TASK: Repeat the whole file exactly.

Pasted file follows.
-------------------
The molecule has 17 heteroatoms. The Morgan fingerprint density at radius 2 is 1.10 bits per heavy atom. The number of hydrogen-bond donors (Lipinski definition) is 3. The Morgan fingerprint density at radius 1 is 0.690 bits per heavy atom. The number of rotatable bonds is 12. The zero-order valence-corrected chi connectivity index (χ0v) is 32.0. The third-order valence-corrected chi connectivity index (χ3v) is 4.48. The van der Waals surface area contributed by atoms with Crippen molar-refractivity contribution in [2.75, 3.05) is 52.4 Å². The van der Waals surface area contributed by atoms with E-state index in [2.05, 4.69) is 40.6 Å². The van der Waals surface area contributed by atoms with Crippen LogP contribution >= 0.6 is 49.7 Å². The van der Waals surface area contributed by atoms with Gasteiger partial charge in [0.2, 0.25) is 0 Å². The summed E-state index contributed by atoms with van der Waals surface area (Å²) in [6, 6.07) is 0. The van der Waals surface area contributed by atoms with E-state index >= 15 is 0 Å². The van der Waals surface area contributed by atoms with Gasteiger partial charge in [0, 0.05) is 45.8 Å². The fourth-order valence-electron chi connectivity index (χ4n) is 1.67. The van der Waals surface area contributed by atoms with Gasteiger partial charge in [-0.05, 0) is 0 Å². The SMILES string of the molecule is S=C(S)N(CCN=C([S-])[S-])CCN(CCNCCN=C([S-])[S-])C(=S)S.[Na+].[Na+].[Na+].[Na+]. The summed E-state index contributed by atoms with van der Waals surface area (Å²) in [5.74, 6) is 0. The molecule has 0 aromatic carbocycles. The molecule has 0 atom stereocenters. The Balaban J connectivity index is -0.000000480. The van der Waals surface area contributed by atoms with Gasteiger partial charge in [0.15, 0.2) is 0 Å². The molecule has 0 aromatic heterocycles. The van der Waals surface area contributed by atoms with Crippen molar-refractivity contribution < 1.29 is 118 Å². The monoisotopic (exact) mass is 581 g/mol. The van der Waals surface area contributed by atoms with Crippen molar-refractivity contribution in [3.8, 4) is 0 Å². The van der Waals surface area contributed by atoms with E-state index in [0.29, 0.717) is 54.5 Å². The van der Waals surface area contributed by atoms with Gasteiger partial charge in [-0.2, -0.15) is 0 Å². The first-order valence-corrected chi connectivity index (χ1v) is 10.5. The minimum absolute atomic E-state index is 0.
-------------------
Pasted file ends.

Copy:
The molecule has 17 heteroatoms. The Morgan fingerprint density at radius 2 is 1.10 bits per heavy atom. The number of hydrogen-bond donors (Lipinski definition) is 3. The Morgan fingerprint density at radius 1 is 0.690 bits per heavy atom. The number of rotatable bonds is 12. The zero-order valence-corrected chi connectivity index (χ0v) is 32.0. The third-order valence-corrected chi connectivity index (χ3v) is 4.48. The van der Waals surface area contributed by atoms with Crippen molar-refractivity contribution in [2.75, 3.05) is 52.4 Å². The van der Waals surface area contributed by atoms with E-state index in [2.05, 4.69) is 40.6 Å². The van der Waals surface area contributed by atoms with Crippen LogP contribution >= 0.6 is 49.7 Å². The van der Waals surface area contributed by atoms with Gasteiger partial charge in [0.2, 0.25) is 0 Å². The summed E-state index contributed by atoms with van der Waals surface area (Å²) in [6, 6.07) is 0. The van der Waals surface area contributed by atoms with E-state index >= 15 is 0 Å². The van der Waals surface area contributed by atoms with Gasteiger partial charge in [0, 0.05) is 45.8 Å². The fourth-order valence-electron chi connectivity index (χ4n) is 1.67. The van der Waals surface area contributed by atoms with Gasteiger partial charge in [-0.05, 0) is 0 Å². The SMILES string of the molecule is S=C(S)N(CCN=C([S-])[S-])CCN(CCNCCN=C([S-])[S-])C(=S)S.[Na+].[Na+].[Na+].[Na+]. The summed E-state index contributed by atoms with van der Waals surface area (Å²) in [5.74, 6) is 0. The molecule has 0 aromatic carbocycles. The molecule has 0 atom stereocenters. The Balaban J connectivity index is -0.000000480. The van der Waals surface area contributed by atoms with Gasteiger partial charge in [0.15, 0.2) is 0 Å². The molecule has 0 aromatic heterocycles. The van der Waals surface area contributed by atoms with Crippen molar-refractivity contribution < 1.29 is 118 Å². The monoisotopic (exact) mass is 581 g/mol. The van der Waals surface area contributed by atoms with Crippen molar-refractivity contribution in [3.8, 4) is 0 Å². The van der Waals surface area contributed by atoms with E-state index in [0.29, 0.717) is 54.5 Å². The van der Waals surface area contributed by atoms with Gasteiger partial charge in [-0.2, -0.15) is 0 Å². The first-order valence-corrected chi connectivity index (χ1v) is 10.5. The minimum absolute atomic E-state index is 0.